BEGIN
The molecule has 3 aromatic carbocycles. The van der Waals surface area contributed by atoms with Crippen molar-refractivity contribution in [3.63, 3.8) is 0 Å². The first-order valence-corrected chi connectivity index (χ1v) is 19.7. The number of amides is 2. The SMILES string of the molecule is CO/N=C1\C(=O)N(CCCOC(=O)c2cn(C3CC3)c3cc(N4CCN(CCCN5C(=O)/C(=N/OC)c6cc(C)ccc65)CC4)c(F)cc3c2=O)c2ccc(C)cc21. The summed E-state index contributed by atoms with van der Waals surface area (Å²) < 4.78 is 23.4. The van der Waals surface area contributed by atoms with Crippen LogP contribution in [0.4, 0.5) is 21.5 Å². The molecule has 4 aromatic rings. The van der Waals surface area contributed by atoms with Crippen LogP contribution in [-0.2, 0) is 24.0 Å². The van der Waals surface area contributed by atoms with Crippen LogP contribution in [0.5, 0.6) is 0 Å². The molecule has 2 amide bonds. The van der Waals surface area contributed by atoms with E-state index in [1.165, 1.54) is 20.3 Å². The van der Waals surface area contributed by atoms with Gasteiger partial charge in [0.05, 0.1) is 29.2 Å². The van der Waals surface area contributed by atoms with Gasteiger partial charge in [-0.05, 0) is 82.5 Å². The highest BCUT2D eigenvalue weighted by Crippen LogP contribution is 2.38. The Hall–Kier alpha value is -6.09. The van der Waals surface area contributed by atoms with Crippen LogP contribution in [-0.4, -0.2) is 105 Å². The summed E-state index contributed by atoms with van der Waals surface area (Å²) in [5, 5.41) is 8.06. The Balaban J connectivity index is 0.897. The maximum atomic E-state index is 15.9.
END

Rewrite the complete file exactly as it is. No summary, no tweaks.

The molecule has 3 aromatic carbocycles. The van der Waals surface area contributed by atoms with Crippen molar-refractivity contribution in [3.63, 3.8) is 0 Å². The first-order valence-corrected chi connectivity index (χ1v) is 19.7. The number of amides is 2. The SMILES string of the molecule is CO/N=C1\C(=O)N(CCCOC(=O)c2cn(C3CC3)c3cc(N4CCN(CCCN5C(=O)/C(=N/OC)c6cc(C)ccc65)CC4)c(F)cc3c2=O)c2ccc(C)cc21. The summed E-state index contributed by atoms with van der Waals surface area (Å²) < 4.78 is 23.4. The van der Waals surface area contributed by atoms with Crippen LogP contribution in [0.4, 0.5) is 21.5 Å². The molecule has 4 aromatic rings. The van der Waals surface area contributed by atoms with Crippen LogP contribution in [-0.2, 0) is 24.0 Å². The van der Waals surface area contributed by atoms with Crippen LogP contribution in [0.5, 0.6) is 0 Å². The molecule has 2 amide bonds. The van der Waals surface area contributed by atoms with E-state index in [1.165, 1.54) is 20.3 Å². The van der Waals surface area contributed by atoms with Gasteiger partial charge in [0.05, 0.1) is 29.2 Å². The van der Waals surface area contributed by atoms with Gasteiger partial charge in [-0.05, 0) is 82.5 Å². The highest BCUT2D eigenvalue weighted by Crippen LogP contribution is 2.38. The Hall–Kier alpha value is -6.09. The van der Waals surface area contributed by atoms with Crippen LogP contribution in [-0.4, -0.2) is 105 Å². The summed E-state index contributed by atoms with van der Waals surface area (Å²) in [5, 5.41) is 8.06. The Balaban J connectivity index is 0.897. The maximum atomic E-state index is 15.9.